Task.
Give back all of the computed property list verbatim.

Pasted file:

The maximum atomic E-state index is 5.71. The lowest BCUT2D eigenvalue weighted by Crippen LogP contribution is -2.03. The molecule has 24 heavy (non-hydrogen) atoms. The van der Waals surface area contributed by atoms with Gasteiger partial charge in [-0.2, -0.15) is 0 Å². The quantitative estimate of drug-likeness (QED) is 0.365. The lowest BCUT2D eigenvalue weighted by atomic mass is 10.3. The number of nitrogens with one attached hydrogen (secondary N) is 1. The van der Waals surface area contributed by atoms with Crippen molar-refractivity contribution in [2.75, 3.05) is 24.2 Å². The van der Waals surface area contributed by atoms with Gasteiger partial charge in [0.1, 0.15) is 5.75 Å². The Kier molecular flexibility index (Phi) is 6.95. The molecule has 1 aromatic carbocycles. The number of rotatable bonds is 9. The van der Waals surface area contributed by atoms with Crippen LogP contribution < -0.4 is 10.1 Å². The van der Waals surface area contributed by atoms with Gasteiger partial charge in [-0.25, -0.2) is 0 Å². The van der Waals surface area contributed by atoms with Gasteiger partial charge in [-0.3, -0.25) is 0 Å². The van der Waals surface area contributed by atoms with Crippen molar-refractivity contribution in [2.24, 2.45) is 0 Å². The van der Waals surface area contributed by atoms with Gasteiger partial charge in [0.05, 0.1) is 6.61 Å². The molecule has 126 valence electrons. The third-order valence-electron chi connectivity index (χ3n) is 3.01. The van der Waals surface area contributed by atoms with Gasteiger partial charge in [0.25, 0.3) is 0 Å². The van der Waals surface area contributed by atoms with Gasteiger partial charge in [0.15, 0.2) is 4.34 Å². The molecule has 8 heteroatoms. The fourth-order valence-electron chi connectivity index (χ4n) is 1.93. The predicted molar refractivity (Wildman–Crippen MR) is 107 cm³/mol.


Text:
The maximum atomic E-state index is 5.71. The lowest BCUT2D eigenvalue weighted by Crippen LogP contribution is -2.03. The molecule has 24 heavy (non-hydrogen) atoms. The van der Waals surface area contributed by atoms with Gasteiger partial charge in [-0.2, -0.15) is 0 Å². The quantitative estimate of drug-likeness (QED) is 0.365. The lowest BCUT2D eigenvalue weighted by atomic mass is 10.3. The number of nitrogens with one attached hydrogen (secondary N) is 1. The van der Waals surface area contributed by atoms with Crippen molar-refractivity contribution in [2.75, 3.05) is 24.2 Å². The van der Waals surface area contributed by atoms with Gasteiger partial charge in [0.1, 0.15) is 5.75 Å². The Kier molecular flexibility index (Phi) is 6.95. The molecule has 1 aromatic carbocycles. The number of rotatable bonds is 9. The van der Waals surface area contributed by atoms with Crippen LogP contribution < -0.4 is 10.1 Å². The van der Waals surface area contributed by atoms with Gasteiger partial charge in [-0.25, -0.2) is 0 Å². The van der Waals surface area contributed by atoms with Gasteiger partial charge in [-0.3, -0.25) is 0 Å². The van der Waals surface area contributed by atoms with Crippen molar-refractivity contribution in [2.24, 2.45) is 0 Å². The van der Waals surface area contributed by atoms with Gasteiger partial charge in [0.05, 0.1) is 6.61 Å². The molecule has 126 valence electrons. The third-order valence-electron chi connectivity index (χ3n) is 3.01. The van der Waals surface area contributed by atoms with Gasteiger partial charge in [0.25, 0.3) is 0 Å². The van der Waals surface area contributed by atoms with Gasteiger partial charge in [0.15, 0.2) is 4.34 Å². The molecule has 8 heteroatoms. The fourth-order valence-electron chi connectivity index (χ4n) is 1.93. The predicted molar refractivity (Wildman–Crippen MR) is 107 cm³/mol.